Cheryl Buchanan, MFA ’15, likely left the community around Emerson in a better place than when she first arrived.
As an attorney who worked with hundreds of survivors of the Catholic priest sexual abuse scandal in California for about a decade, Buchanan, formerly of the now-closed law firm Kiesel, Boucher & Larson, arrived at the College two years ago with unique perspectives and experiences compared to many of her student peers.
Cheryl Buchanan, MFA '15, poses for a recent photo with a copy of Writers Without (to the right), a book she edited featuring the writing of clients at Boston's St. Francis House day shelter. (Courtesy Photo)
“I learned that when somebody had been through that [child sexual assault], silence was the norm and was something they were forced into,” Buchanan said. “The most common long-term side effects were addiction, mental health issues, PTSD (post-traumatic stress disorder), and problems with authority that could often lead to issues with employment and probably a criminal history.”
Buchanan, who in the spring obtained an MFA in Creative Writing through Emerson’s Writing, Literature and Publishing (WLP) Department, used the 2014–2015 year to launch a creative writing program for guests at St. Francis House, a day shelter on Boylston Street in Boston, which is less than one block from Emerson’s campus.
“It emulated a college writing workshop,” said Buchanan, who also teaches writing courses part-time at Emerson. “You can take writing that is valuable and…informed and bring it to a place where somebody is dealing with something very chaotic.”
Buchanan ran the St. Francis program in the Fall 2014 semester for academic credit as part of a directed study but continued it as a volunteer without receiving credit for the Spring 2015 semester.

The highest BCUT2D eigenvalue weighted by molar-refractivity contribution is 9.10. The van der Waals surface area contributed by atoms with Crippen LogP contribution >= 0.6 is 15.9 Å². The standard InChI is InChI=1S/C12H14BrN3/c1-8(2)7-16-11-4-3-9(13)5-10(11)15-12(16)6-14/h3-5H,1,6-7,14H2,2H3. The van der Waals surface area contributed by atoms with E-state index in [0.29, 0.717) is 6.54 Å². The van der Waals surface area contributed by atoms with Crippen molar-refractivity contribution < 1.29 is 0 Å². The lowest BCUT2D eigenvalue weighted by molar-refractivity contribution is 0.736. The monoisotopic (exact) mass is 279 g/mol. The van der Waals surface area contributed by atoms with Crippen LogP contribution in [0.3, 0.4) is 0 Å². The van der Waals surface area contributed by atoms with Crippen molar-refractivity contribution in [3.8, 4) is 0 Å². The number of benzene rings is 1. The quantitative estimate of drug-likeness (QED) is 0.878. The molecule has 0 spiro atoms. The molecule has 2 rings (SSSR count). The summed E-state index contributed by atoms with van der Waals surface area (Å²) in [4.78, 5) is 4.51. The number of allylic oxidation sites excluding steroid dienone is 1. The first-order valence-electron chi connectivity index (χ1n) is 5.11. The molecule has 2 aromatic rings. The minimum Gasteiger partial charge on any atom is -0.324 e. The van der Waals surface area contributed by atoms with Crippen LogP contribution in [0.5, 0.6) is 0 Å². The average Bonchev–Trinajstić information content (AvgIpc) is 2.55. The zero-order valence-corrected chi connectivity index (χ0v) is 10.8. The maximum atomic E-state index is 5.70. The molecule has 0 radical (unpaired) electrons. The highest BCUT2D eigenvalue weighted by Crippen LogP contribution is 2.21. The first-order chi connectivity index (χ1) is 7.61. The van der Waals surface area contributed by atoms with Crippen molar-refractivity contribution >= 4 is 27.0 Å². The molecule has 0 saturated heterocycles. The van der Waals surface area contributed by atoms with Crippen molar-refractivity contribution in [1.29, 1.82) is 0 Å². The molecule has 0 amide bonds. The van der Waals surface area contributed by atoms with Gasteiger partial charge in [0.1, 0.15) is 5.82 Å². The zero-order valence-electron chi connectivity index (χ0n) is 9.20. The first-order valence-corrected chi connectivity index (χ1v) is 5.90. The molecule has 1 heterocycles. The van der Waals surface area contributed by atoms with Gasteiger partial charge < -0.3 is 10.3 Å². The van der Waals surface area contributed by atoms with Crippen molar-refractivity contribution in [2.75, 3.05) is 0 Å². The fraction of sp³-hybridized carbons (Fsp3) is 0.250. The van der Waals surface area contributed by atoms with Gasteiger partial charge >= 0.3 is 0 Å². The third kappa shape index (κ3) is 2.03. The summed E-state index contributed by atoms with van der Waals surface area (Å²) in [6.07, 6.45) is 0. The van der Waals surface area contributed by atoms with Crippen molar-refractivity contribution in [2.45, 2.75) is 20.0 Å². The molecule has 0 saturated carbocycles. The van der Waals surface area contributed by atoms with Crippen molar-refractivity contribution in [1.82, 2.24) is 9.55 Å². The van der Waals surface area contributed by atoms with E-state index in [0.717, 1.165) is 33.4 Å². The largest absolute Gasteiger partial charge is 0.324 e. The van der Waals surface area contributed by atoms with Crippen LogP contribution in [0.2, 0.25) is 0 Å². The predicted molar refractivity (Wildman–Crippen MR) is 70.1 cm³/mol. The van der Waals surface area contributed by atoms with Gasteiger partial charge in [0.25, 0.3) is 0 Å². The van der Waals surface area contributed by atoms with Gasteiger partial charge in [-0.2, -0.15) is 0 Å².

“I didn’t feel like it was over,” she said.
Linda Dolph, who oversees the therapy programs at St. Francis House, said a creative writing program had not been in place for a long time until Buchanan started hers.
“She provided a different kind of outlet for people who might not want to do a music group or visual art,” Dolph said. “I was very happy about it.”
Buchanan said there is a wealth of research showing the benefits of bringing creative writing programs to places such as shelters and mental health treatment centers to enhance client therapy.
“For someone dealing with an isolating experience and bringing in that community connection…you understand your most unique life event is very universal,” she said. “That can be profoundly important for people.”
Buchanan’s St. Francis House program culminated with a printed publication, Writers Without Margins, of which 100 copies were printed with funding from WLP and the Graduate Student Association Special Project Award.
The cover of Writers Without Margins.
“A lot of times, volunteers get discouraged quickly, but Cheryl really stuck with it,” said Doug DiMartile, a St. Francis House manager. “Because she stuck with it, it had a huge impact on the folks in the writing program.”
Writers Without Margins includes poetry and short stories from six St. Francis House clients on a range of topics, including homelessness, addiction, prison sentences, and living with autism.
“One thing that was very enlightening to me was these were not generally sad stories,” Buchanan said. “They were really inspirational, powerful stories.
A look at the inside of Writers Without Margins. These pages feature the work of a man who identifies as Al/Frank.
“One person wrote about her whole experience training a service dog as an autistic adult,” she continued. “She wrote it chapter-by-chapter with humor and personality and creativity and originality. It was so good.”
As Buchanan writes the next chapter of her professional career, she is trying to form a nonprofit organization that would bring college writing students into organizations that specialize in mental health and addiction recovery to teach creative writing. She is attending writing fellowships this summer and plans to teach courses at Emerson in the fall.